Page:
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Why all the different prices?

We have always provided the journal to individuals below cost, in the belief that multiusers, such as libraries and industrial subscribers, should help bear the ever-increasing costs of publication. When we were a print journal only, we had three prices for both of these groups, reflecting differences in mailing costs to addresses in (a) the United States, (b) Canada/Mexico, and (c) "other" foreign countries, with (b) and (c) mailed by ISAL air-assist.

Beginning with volume 115 (Jan-Mar 2011) we have reduced subscription rates for all personal subscribers and especially for foreign subscribers who will no longer need to pay extra for postage.

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Why do you ask for an annual subscription?
Nearly all journals and magazines have an annual subscription. In the distant past we billed after each volume. Now that Mycotaxon produces four volumes a year, the high cost of invoicing four times a year has forced us to reconsider, and to begin a policy of annual subscriptions. If a subscriber decides to cancel during the year, a full refund for all paid-for but undelivered volumes will of course be sent.
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Can I begin a subscription in mid-year?
Certainly! Just tell us when you become a new subscriber the volume number with which you want to begin. We'll invoice you for that volume plus any others to appear before year's end.
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Who started the journal, when, and why?
Professors Richard Korf (Cornell University) and Grégoire Hennebert (Université Catholique de Louvain) began plans for the journal in 1972, believing that a need existed for a mycological journal devoted solely to taxonomy and nomenclature of fungi, including lichens. A prime motive was to reduce the time between submission and publication. They were the original Co-Editors of the journal. Publication commenced in 1974. Mycotaxon is abstracted in essentially all abstracting journals worldwide, and tables of contents appear in Current Contents and similar resources.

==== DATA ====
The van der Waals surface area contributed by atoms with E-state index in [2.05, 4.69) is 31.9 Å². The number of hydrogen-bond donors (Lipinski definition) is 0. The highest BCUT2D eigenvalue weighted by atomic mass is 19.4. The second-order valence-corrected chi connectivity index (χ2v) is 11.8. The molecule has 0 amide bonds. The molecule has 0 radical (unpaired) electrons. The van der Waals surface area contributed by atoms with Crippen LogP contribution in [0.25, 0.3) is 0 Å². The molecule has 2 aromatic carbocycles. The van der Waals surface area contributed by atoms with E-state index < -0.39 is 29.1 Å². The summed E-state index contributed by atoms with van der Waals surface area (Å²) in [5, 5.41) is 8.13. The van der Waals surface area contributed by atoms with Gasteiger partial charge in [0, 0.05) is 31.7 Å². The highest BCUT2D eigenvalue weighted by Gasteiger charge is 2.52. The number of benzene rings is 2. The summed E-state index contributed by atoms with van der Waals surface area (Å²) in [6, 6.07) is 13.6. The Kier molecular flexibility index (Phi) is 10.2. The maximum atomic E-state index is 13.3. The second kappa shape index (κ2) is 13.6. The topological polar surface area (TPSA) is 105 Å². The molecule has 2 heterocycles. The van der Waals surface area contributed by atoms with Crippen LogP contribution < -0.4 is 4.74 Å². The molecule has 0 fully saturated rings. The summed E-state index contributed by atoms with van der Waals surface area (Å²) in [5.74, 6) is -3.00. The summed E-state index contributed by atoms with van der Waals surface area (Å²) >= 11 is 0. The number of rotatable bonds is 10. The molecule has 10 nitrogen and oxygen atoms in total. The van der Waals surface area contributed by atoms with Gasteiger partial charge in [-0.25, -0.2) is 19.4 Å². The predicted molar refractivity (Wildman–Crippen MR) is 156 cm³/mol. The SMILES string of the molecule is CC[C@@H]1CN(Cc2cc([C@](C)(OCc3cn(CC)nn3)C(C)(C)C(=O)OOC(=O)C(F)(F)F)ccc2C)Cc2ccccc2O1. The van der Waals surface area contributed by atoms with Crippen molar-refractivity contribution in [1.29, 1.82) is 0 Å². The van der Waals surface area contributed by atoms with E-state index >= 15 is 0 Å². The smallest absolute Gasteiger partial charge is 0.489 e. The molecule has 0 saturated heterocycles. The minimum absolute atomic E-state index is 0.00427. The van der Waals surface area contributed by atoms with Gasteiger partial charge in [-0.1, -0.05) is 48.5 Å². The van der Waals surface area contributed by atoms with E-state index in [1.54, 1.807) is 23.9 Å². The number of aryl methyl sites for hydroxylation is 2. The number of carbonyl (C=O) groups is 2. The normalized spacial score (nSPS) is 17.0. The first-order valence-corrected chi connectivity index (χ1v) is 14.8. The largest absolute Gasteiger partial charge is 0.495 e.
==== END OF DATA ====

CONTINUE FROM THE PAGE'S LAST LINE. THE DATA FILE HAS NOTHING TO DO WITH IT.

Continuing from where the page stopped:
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Why were the current journal format decisions made?
Hennebert and Korf initially decided that a 6x9 inch page format which fits on most bookshelves was appropriate. We continue to deplore the many changes in format size by other journals, which cause filing problems in personal and institutional libraries. Worse yet, we deplore the many name-changes in journal titles that seem to be the current fashion. We have no plans to alter format size or the title of Mycotaxon, even after after becoming an online journal with volume 115 (Jan-Mar 2011). When Lorelei L. Norvell became Editor-in-Chief, she instituted many changes in formatting to standardize the text from article to article.

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What do the Editors and Editorial Advisory Board do?
The Editor-in-Chief (currently Lorelei L. Norvell) is the final authority on what is published in Mycotaxon and appoints the Assistant Editors. Their names and respective duties, postal addresses, e-mail addresses, and websites (if they have one) can be accessed from here.

The Editorial Advisory Board does not work with manuscripts, but instead functions to advise the Editor-in-Chief and the corporation that provides financial stability for the journal, Mycotaxon, Ltd., on policy matters. Their names, postal addresses, e-mail addresses, and websites (if they have one) can be accessed from here.

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Who designed this website and the Mycotaxon T-shirt?
Full credit for both belongs to Noni Korf. For the website she worked with ideas furnished by her father, who in turn thanks his student, Kathie Hodge, of Virtual Library fame, for helpful advice. For the T-shirt, she had input from Dick, Pavel, and Teresa. To see it, check out this link to our T-shirt.